Put on the whole armor of God, that you may be able to stand against the schemes of the devil (Ephesians 6:11).
When the Apostle Paul writes the above verse, he is chained to a Roman soldier. Setting an example for upcoming generations of preachers, Paul used his circumstance to illustrate victory in spiritual warfare.
The Roman soldier fought against physical enemies; we fight against the demonic.
For we do not wrestle against flesh and blood, but against the rulers, against the authorities, against the cosmic powers over this present darkness, against the spiritual forces of evil in the heavenly places (Ephesians 6:12).
Lesson #1: Don’t Be Surprised
A typical Roman soldier fought against opposing soldiers. We fight against both corporals and generals. There will be times in your life when you come into the sightlines of a devious and powerful principality of evil.
Are you prepared?
Lesson #2: The Whole Armor
Paul mentions “whole armor” twice in Ephesians 6:11 and 13, so it must be important. Faith without truth will lead astray. Righteousness without salvation will lead to either rigid religion or anything goes licentiousness.
The whole armor of God is truth, righteousness, discipleship, faith, salvation, and scripture.
Lesson #3: Unity
Paul doesn’t mention unity in Ephesians 6, but it is assumed. Roman soldiers fought in a legion that was divided into a maniple (smaller units usually made up of friends or even relatives).
The Roman shield would protect your middle and your left side, over-reaching to protecting half of the soldier’s body on your left. Standing alone, you would be killed quickly.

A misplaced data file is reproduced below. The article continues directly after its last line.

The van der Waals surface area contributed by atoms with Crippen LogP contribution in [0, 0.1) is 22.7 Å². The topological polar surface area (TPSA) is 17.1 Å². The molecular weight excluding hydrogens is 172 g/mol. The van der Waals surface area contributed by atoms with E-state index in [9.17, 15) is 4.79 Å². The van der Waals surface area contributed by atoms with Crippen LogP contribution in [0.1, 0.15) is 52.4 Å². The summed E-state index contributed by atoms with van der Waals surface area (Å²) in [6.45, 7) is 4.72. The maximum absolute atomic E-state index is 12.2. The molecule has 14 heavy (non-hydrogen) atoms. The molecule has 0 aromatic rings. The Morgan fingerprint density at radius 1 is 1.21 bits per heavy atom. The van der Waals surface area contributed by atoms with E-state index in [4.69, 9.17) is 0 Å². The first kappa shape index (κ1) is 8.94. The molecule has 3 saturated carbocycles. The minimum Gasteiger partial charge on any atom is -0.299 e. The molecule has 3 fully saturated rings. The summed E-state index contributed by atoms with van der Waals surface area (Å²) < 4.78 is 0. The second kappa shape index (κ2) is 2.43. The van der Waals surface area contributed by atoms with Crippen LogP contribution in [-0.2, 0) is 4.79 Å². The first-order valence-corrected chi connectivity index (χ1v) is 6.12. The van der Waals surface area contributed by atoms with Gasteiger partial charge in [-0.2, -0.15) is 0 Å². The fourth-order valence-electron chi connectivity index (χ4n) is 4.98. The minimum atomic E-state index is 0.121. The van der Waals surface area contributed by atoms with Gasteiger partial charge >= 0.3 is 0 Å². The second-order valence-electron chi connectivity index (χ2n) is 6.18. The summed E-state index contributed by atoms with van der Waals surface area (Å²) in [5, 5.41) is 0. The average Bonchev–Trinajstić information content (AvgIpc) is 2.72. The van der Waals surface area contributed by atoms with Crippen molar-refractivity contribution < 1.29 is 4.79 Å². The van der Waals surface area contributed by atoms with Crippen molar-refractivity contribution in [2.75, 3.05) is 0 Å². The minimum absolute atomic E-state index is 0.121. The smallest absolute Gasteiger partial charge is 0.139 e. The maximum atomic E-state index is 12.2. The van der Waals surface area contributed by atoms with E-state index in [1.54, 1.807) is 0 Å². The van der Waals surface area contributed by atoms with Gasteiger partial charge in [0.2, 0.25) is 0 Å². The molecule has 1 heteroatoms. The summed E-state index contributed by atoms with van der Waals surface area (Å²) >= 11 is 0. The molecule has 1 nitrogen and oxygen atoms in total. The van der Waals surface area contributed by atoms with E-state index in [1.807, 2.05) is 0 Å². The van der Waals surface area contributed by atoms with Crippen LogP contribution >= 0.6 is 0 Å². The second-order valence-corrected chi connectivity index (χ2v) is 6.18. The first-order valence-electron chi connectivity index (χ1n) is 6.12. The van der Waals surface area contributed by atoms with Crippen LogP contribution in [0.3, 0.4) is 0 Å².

Effective spiritual warfare without unity in the church is impossible.
Lesson #4: Claim Victory
As the Romans marched into battle, they locked tight with their shields. If you were an opposing army, you would see a single battle unit of shields with pikes or spears protruding.
If you ran at this phalanx, they would throw a javelin-type spear to inflict casualties and to slow your advance. With the confusion of dead soldiers and pikes all over the ground, the Roman phalanx would quickly close, and their short stabbing spears would strike between shields.
My point: Every part of the Roman’s armor enabled a final charge to victory.
Lesson #5: Your Kind of Prayer
Paul concludes his warfare illustration in Ephesians 6 with the following passage:
Praying at all times in the Spirit, with all kinds of prayer (Ephesians 6:18).
As I’ve considered the phrase all kinds of prayer, I’ve noticed through the years that I discovered different types of prayer. I think Paul learned different kinds of prayer throughout his life too.
Some of the kinds of prayer used today Paul didn’t even know about.
Praying in the Spirit with different kinds of prayer is an individual pursuit according to your calling. You have gifts of the Spirit that are unique, and praying expertise to enable your calling.
Develop your “kind of praying” this year.
Let’s battle together in 2022.